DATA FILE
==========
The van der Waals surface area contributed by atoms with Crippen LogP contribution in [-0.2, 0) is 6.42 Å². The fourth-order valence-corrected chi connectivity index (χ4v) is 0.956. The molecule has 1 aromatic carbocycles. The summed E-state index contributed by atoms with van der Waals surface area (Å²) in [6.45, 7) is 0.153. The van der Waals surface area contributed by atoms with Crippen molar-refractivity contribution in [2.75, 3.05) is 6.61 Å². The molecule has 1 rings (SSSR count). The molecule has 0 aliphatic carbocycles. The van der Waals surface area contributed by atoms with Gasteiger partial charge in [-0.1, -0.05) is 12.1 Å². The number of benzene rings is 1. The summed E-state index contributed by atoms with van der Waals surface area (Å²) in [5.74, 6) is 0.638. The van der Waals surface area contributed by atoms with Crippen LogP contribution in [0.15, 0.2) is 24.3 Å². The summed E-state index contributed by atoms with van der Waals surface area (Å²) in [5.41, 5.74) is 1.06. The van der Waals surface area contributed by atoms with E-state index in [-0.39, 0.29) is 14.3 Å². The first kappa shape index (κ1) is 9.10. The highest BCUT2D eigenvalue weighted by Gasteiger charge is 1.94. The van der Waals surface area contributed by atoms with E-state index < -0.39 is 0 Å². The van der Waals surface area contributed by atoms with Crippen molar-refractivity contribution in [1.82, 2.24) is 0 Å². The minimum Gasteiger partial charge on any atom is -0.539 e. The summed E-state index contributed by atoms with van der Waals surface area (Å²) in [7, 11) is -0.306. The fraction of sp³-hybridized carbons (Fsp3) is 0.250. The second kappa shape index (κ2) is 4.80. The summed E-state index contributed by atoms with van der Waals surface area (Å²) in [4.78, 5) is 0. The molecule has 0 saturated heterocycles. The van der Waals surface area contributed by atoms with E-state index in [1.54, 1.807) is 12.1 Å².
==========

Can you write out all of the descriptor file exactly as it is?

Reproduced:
The van der Waals surface area contributed by atoms with Crippen LogP contribution in [-0.2, 0) is 6.42 Å². The fourth-order valence-corrected chi connectivity index (χ4v) is 0.956. The molecule has 1 aromatic carbocycles. The summed E-state index contributed by atoms with van der Waals surface area (Å²) in [6.45, 7) is 0.153. The van der Waals surface area contributed by atoms with Crippen molar-refractivity contribution in [2.75, 3.05) is 6.61 Å². The molecule has 1 rings (SSSR count). The molecule has 0 aliphatic carbocycles. The van der Waals surface area contributed by atoms with Gasteiger partial charge in [-0.1, -0.05) is 12.1 Å². The number of benzene rings is 1. The summed E-state index contributed by atoms with van der Waals surface area (Å²) in [5.74, 6) is 0.638. The van der Waals surface area contributed by atoms with Crippen LogP contribution in [0.15, 0.2) is 24.3 Å². The summed E-state index contributed by atoms with van der Waals surface area (Å²) in [5.41, 5.74) is 1.06. The van der Waals surface area contributed by atoms with E-state index in [-0.39, 0.29) is 14.3 Å². The first kappa shape index (κ1) is 9.10. The highest BCUT2D eigenvalue weighted by Gasteiger charge is 1.94. The van der Waals surface area contributed by atoms with E-state index < -0.39 is 0 Å². The van der Waals surface area contributed by atoms with Crippen molar-refractivity contribution in [1.82, 2.24) is 0 Å². The minimum Gasteiger partial charge on any atom is -0.539 e. The summed E-state index contributed by atoms with van der Waals surface area (Å²) in [7, 11) is -0.306. The fraction of sp³-hybridized carbons (Fsp3) is 0.250. The second kappa shape index (κ2) is 4.80. The summed E-state index contributed by atoms with van der Waals surface area (Å²) in [4.78, 5) is 0. The molecule has 0 saturated heterocycles. The van der Waals surface area contributed by atoms with E-state index in [1.54, 1.807) is 12.1 Å².